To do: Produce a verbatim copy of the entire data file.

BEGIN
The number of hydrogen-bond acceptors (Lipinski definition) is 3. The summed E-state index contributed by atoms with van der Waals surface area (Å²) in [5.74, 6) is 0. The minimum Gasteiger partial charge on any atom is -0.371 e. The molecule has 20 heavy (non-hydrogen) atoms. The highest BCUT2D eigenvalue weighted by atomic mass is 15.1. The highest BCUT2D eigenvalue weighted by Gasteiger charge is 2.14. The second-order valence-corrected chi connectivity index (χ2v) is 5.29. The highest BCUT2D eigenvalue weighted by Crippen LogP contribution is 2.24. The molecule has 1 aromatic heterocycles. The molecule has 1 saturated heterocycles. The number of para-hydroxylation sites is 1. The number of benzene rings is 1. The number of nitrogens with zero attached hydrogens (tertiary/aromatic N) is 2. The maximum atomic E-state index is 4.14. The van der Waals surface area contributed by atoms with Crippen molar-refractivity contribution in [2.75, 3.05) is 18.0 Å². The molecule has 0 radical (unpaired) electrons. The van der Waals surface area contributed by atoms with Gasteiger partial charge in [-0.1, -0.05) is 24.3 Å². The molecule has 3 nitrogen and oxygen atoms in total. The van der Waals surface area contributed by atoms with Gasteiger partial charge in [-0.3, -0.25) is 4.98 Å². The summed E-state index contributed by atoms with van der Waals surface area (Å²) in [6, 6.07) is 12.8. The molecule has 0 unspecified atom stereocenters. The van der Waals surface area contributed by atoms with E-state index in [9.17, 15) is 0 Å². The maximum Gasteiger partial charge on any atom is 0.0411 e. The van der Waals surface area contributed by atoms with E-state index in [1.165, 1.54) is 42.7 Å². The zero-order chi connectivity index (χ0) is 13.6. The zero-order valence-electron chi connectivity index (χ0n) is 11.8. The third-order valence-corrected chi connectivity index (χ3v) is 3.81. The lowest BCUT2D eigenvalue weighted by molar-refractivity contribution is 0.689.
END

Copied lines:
The number of hydrogen-bond acceptors (Lipinski definition) is 3. The summed E-state index contributed by atoms with van der Waals surface area (Å²) in [5.74, 6) is 0. The minimum Gasteiger partial charge on any atom is -0.371 e. The molecule has 20 heavy (non-hydrogen) atoms. The highest BCUT2D eigenvalue weighted by atomic mass is 15.1. The highest BCUT2D eigenvalue weighted by Gasteiger charge is 2.14. The second-order valence-corrected chi connectivity index (χ2v) is 5.29. The highest BCUT2D eigenvalue weighted by Crippen LogP contribution is 2.24. The molecule has 1 aromatic heterocycles. The molecule has 1 saturated heterocycles. The number of para-hydroxylation sites is 1. The number of benzene rings is 1. The number of nitrogens with zero attached hydrogens (tertiary/aromatic N) is 2. The maximum atomic E-state index is 4.14. The van der Waals surface area contributed by atoms with Crippen molar-refractivity contribution in [2.75, 3.05) is 18.0 Å². The molecule has 0 radical (unpaired) electrons. The van der Waals surface area contributed by atoms with Gasteiger partial charge in [-0.1, -0.05) is 24.3 Å². The molecule has 3 nitrogen and oxygen atoms in total. The van der Waals surface area contributed by atoms with Gasteiger partial charge in [-0.3, -0.25) is 4.98 Å². The summed E-state index contributed by atoms with van der Waals surface area (Å²) in [6, 6.07) is 12.8. The molecule has 0 unspecified atom stereocenters. The van der Waals surface area contributed by atoms with E-state index in [9.17, 15) is 0 Å². The maximum Gasteiger partial charge on any atom is 0.0411 e. The van der Waals surface area contributed by atoms with E-state index in [1.165, 1.54) is 42.7 Å². The zero-order chi connectivity index (χ0) is 13.6. The zero-order valence-electron chi connectivity index (χ0n) is 11.8. The third-order valence-corrected chi connectivity index (χ3v) is 3.81. The lowest BCUT2D eigenvalue weighted by molar-refractivity contribution is 0.689.